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Penguin: Pain and Prejudice #1 – Review

Oswald Cobblepot has always been one of those villains I
never gave much thought. He was always just sort of there. Clearly the Penguin
is one of the iconic villains in Batman’s rogues gallery, though I never bought
much stock in the character. Maybe it’s because I always think about Danny
DeVito portraying the character in Batman Returns. If not the main reason, that
memory certainly doesn’t help. Whatever the cause of my disinterest, apparently
I was wrong. In Penguin: Pain and Prejudice, Gregg Hurwitz and Szymon Kudranski
have presented a side of the crime lord I had never seen before. Sympathetic,
loving, tortured, heartless – Oswald is all of these things at once, and
Hurwitz balances these aspects perfectly.

The issue starts with Cobblepot’s birth. Disfigured and
frail, his father is horrified, dropping the newborn to the floor. This becomes
the theme of Oswald’s life – rejection and loathing from others. He begins to
feed off the hate of others, and uses it to his advantage. The flash backs are
coupled with the Penguin we know today. He’s still disfigured, and he’s still
frail, though everyone in the room fears and respects him as their superior.
Penguin bumps into a man who then calls him a fat ass, not realizing the man he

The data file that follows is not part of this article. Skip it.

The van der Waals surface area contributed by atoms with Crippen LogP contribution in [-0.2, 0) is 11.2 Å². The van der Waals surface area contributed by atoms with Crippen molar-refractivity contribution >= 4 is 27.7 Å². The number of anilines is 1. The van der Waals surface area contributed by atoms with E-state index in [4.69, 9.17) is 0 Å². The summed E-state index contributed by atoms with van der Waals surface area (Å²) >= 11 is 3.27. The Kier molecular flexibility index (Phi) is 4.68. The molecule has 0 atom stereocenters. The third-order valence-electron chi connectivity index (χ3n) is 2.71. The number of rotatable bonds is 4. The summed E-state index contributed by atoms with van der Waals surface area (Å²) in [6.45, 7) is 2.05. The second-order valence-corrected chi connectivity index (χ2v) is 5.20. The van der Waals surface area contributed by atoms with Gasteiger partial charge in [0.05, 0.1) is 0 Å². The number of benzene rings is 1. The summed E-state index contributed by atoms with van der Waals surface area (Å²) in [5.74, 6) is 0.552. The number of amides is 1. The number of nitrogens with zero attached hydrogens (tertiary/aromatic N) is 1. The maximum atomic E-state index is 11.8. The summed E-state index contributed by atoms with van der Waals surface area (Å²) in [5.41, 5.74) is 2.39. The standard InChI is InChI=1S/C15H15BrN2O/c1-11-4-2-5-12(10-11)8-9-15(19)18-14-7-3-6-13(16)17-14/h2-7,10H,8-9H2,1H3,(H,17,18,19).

just insulted was Mr. Cobblepot. Though Penguin tells him not to worry, the
following pages show otherwise, and the feeling of sympathy the flashbacks give
the reader immediately vanish.

That’s what is so great about Hurwitz’s writing. I became
sympathetic towards Cobblepot, but a few pages later and I was reminded that I’m
reading about a heartless villain. This emotional ambiguity persists throughout
the comic, with Kudranski’s art matching the mood perfectly.

Penguin: Pain and Prejudice #1 is a great start, and really
pulls you into a character you may not have been interested in before. Though a
little slow moving and lacking action, the pace is precise and the comic demands your
attention the entire issue. And then the last page hits, and you’ll be wishing
that this wasn’t just a five issue mini-series. 


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